Bottom line is whoever this guy is, he is not giving anyone any useful information. In order for parents to make informed decisions about vaccinating their child parents must be provided unbiased scientific information on both the vaccinated and unvaccinated population.

Parents must be able to be confident that giving their child vaccines will make them healthier than not giving them vaccines. I have not personally found this information.

As for the actual topic of this podcast, I think it goes against the Canadian constitution for healthcare providers to 'fire' unvaccinated children from their practices.

If this constitution protects the parent's right to choose whether or not their child is vaccinated, it should also protect this child from being discriminated against by physicians based on vaccination status.

Verify your Comment

Previewing your Comment

This is only a preview. Your comment has not yet been posted.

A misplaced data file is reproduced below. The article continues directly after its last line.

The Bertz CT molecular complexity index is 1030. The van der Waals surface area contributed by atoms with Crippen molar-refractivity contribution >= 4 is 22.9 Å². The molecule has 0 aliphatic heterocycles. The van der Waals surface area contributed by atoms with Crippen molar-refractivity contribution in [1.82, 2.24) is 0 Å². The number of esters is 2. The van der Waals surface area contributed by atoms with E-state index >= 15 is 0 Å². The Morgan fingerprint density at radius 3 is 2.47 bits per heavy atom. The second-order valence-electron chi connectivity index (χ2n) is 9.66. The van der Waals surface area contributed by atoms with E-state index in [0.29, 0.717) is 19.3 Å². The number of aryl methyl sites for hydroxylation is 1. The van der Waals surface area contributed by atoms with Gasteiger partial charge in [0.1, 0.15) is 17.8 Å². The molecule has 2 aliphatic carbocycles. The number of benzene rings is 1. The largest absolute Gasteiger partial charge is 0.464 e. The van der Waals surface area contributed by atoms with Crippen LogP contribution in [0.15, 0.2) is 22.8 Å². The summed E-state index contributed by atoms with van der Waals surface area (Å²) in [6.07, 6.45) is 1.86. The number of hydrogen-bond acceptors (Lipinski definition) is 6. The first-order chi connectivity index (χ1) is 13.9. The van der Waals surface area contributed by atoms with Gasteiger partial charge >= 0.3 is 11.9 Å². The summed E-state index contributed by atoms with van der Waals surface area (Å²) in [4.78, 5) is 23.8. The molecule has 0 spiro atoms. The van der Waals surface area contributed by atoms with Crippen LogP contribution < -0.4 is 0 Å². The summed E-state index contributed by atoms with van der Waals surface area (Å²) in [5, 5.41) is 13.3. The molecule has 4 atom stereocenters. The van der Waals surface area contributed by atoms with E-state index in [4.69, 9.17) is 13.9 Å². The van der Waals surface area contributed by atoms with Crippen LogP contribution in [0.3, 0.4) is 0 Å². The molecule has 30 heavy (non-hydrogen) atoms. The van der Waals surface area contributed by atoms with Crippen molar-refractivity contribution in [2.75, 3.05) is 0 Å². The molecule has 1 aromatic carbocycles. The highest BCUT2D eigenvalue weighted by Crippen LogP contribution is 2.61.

Working...
Your comment could not be posted. Error type:
Your comment has been saved. Comments are moderated and will not appear until approved by the author. Post another comment

The letters and numbers you entered did not match the image. Please try again.

As a final step before posting your comment, enter the letters and numbers you see in the image below. This prevents automated programs from posting comments.

Having trouble reading this image? View an alternate.

Working...

Post a comment

Comments are moderated, and will not appear until the author has approved them.

About our Podcasts

  • Welcome to the Toronto Star editorial board’s weekly podcast. The board is responsible for the editorials that appear every day in the Star, and every day we have a lively discussion on what to write about, and what to say. The podcast gives us a chance to share some of those debates with Star readers.

    Our podcasts are also available through iTunes by searching Toronto Star or using the iTunes feeds below.

    If you have any questions or concerns about thestar.com podcasts, please contact us webmaster@thestar.ca. Please include Podcasting in the subject line of your email.